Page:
The dangerous collusion of silence by DIonne Gravesande

The idea that some of the behaviours we see in churches could drive some women and men over the edge, is an idea seldom contemplated. After all, abuse of any sort is seen as wrongdoing, right?  Therefore, any message that follows should make the church’s stance and conscience clear, right? In recent times, I have had to state and restate this message and, in all honesty, it troubles me.

I have found that when considering theology and any sort of emotional abuse, we have to realise that religious or spiritual factors are central to a victim’s understanding and response. As we unpack and explore, we find either his/her own faith and the support of Church can be vital in helping the healing process, while a lack of understanding regarding the biblical perspective on abusive relationships by the victim – or those he/she turns to for spiritual guidance and support – can add to the emotional, physical and financial hurdles already faced.

In a further attempt to unpack this a bit more, it seems very few (beyond those interested in research projects) are interested in examining just how churches contribute to creating a perfect storm of complicit behaviours. These behaviours often have tragic results for those suffering abuse.  Those in the fold are unlikely to find topics such as abuse – whether domestic, physical or emotional – palatable, especially when presented in combination. 

The lived experience of people (women, in particular) is a collusion of silence and a denial of this powerful influence.

Ironically, many churches have created programmes for ostracised and marginalised victims with messages of care and support. They are a safe space away from the harm and the aggression of overt bullies. So, an expectation is set up that churches can play a constructive role in healing. Hope is offered. Connections are made. Relationships are forged. Time is spent… but here I offer a word of caution. If the main presenting issue is not dealt with, then hope is dashed. As any psychologist will tell you, hopelessness is a very dangerous state to be in for too long.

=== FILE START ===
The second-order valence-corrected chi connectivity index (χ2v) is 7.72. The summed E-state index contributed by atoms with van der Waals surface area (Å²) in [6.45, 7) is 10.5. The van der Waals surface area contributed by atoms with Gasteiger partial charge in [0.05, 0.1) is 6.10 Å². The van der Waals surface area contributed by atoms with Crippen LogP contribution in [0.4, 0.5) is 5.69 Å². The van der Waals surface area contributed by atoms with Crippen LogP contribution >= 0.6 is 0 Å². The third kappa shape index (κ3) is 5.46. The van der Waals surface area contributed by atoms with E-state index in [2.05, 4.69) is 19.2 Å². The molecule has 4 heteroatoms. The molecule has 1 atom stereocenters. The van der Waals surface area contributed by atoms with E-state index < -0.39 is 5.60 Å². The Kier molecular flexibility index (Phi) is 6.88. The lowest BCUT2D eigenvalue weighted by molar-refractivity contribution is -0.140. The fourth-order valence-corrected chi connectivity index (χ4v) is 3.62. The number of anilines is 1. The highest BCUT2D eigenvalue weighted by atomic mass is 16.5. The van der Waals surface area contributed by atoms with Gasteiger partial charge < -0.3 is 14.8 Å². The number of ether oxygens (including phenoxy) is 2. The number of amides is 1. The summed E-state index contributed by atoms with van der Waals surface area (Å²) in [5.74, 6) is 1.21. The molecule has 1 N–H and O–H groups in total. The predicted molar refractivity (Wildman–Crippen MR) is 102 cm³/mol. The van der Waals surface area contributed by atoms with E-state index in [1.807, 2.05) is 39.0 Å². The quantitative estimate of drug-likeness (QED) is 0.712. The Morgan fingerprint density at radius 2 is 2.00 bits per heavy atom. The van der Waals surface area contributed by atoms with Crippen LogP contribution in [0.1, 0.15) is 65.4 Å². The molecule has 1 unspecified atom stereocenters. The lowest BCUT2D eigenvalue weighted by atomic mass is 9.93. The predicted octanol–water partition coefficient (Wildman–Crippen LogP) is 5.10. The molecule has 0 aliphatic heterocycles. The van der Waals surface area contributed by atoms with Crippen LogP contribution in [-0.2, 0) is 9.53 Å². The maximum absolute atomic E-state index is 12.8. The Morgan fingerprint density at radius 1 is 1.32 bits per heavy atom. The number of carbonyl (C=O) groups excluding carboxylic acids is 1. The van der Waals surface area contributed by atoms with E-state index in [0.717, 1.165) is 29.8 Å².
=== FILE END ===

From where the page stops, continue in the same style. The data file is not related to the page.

There are still a few churches that will advocate the idea of “praying the problem away” with a belief “nothing is impossible for God”. And while I too believe this, we cannot ignore the research and experience of care professionals, which tell us the behaviours of systematic abusers do not change without structured intervention. 

Additionally, in many churches we teach that what happens away from Church is your ‘private business’, meaning that desperate women and men may start to see other actions as a viable and reasonable way out of their misery. This should start alarm bells ringing within the sphere of leadership. But having conversations about these kinds of taboo issues is almost non-existent in many churches, and so both women and men are left to struggle, meditate and fend for themselves – without any support.

As caring and restorative spaces, our churches need to realise the dynamics we are helping to create within our congregations. Together, we need to sort out our contradictions, own up to our deficits, and realise that mercy and justice are the fingerprints of God’s DNA.  

It is time to sing a different tune to those who are wounded among us. If churches cannot offer hope then we need to change, lest our witness is ineffective. So, as we prepare for Easter, let us remember the act of the Last Supper, and that after Jesus’ death, there is the life in the resurrection. Jesus continually reminds the disciples to be prepared. More importantly, He said He was preparing a place for them. This “large furnished room” of the Gospel is also our spacious and vast home here below. It is called the Church, where there is – and must be – room for everyone, particularly those who are suffering, marginalised and treated unjustly.

As Christians, we declare God alone is sovereign. It was true then and remains true today. Therefore, the Old Testament prophets, whom we draw inspiration from, can be seen as women and men speaking out, and they were anything but silent. Instead, they spoke about tough issues in public, with an emphasis on doing what is right and just. These messages must remain at the heart of the Gospel message. 

The Easter message is a message for everyone. It is here we see and hear the real perspective of God, found in acts of reconciliation and restoration – none of which can come about without justice, kindness and humility for all peoples everywhere.

Happy Easter to all!

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